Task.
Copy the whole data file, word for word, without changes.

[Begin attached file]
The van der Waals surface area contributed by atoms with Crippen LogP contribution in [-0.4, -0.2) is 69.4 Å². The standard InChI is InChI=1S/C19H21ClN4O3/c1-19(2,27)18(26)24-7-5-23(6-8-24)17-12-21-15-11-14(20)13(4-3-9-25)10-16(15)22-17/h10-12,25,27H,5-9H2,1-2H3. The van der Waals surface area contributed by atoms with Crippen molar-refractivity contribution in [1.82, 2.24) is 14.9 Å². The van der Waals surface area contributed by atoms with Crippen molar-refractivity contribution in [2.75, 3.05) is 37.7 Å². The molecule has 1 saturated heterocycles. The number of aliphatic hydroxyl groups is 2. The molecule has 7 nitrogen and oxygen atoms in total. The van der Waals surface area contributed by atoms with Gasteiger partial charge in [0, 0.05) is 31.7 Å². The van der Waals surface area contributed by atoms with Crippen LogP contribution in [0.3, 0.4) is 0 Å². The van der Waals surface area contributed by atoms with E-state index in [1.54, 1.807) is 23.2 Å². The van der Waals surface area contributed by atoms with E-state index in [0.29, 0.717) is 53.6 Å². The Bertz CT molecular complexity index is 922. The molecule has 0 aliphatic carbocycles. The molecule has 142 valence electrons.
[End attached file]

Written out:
The van der Waals surface area contributed by atoms with Crippen LogP contribution in [-0.4, -0.2) is 69.4 Å². The standard InChI is InChI=1S/C19H21ClN4O3/c1-19(2,27)18(26)24-7-5-23(6-8-24)17-12-21-15-11-14(20)13(4-3-9-25)10-16(15)22-17/h10-12,25,27H,5-9H2,1-2H3. The van der Waals surface area contributed by atoms with Crippen molar-refractivity contribution in [1.82, 2.24) is 14.9 Å². The van der Waals surface area contributed by atoms with Crippen molar-refractivity contribution in [2.75, 3.05) is 37.7 Å². The molecule has 1 saturated heterocycles. The number of aliphatic hydroxyl groups is 2. The molecule has 7 nitrogen and oxygen atoms in total. The van der Waals surface area contributed by atoms with Gasteiger partial charge in [0, 0.05) is 31.7 Å². The van der Waals surface area contributed by atoms with Crippen LogP contribution in [0.3, 0.4) is 0 Å². The van der Waals surface area contributed by atoms with E-state index in [1.54, 1.807) is 23.2 Å². The van der Waals surface area contributed by atoms with E-state index in [0.29, 0.717) is 53.6 Å². The Bertz CT molecular complexity index is 922. The molecule has 0 aliphatic carbocycles. The molecule has 142 valence electrons.